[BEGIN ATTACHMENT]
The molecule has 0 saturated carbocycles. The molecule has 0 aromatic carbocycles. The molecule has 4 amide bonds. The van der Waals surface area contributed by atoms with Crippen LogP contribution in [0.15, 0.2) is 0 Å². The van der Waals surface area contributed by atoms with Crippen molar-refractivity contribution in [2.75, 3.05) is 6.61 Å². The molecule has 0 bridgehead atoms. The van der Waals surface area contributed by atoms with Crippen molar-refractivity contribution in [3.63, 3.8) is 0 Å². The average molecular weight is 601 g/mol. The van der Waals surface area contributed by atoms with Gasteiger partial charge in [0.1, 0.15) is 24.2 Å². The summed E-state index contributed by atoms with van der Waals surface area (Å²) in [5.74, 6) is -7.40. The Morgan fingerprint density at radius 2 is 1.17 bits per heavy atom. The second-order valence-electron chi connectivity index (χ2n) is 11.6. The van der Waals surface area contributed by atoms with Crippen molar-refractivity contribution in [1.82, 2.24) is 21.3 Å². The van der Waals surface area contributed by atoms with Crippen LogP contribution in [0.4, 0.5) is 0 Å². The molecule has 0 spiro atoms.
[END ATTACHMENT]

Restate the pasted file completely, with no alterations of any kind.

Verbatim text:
The molecule has 0 saturated carbocycles. The molecule has 0 aromatic carbocycles. The molecule has 4 amide bonds. The van der Waals surface area contributed by atoms with Crippen LogP contribution in [0.15, 0.2) is 0 Å². The van der Waals surface area contributed by atoms with Crippen molar-refractivity contribution in [2.75, 3.05) is 6.61 Å². The molecule has 0 bridgehead atoms. The van der Waals surface area contributed by atoms with Crippen molar-refractivity contribution in [3.63, 3.8) is 0 Å². The average molecular weight is 601 g/mol. The van der Waals surface area contributed by atoms with Gasteiger partial charge in [0.1, 0.15) is 24.2 Å². The summed E-state index contributed by atoms with van der Waals surface area (Å²) in [5.74, 6) is -7.40. The Morgan fingerprint density at radius 2 is 1.17 bits per heavy atom. The second-order valence-electron chi connectivity index (χ2n) is 11.6. The van der Waals surface area contributed by atoms with Crippen molar-refractivity contribution in [1.82, 2.24) is 21.3 Å². The van der Waals surface area contributed by atoms with Crippen LogP contribution in [0.4, 0.5) is 0 Å². The molecule has 0 spiro atoms.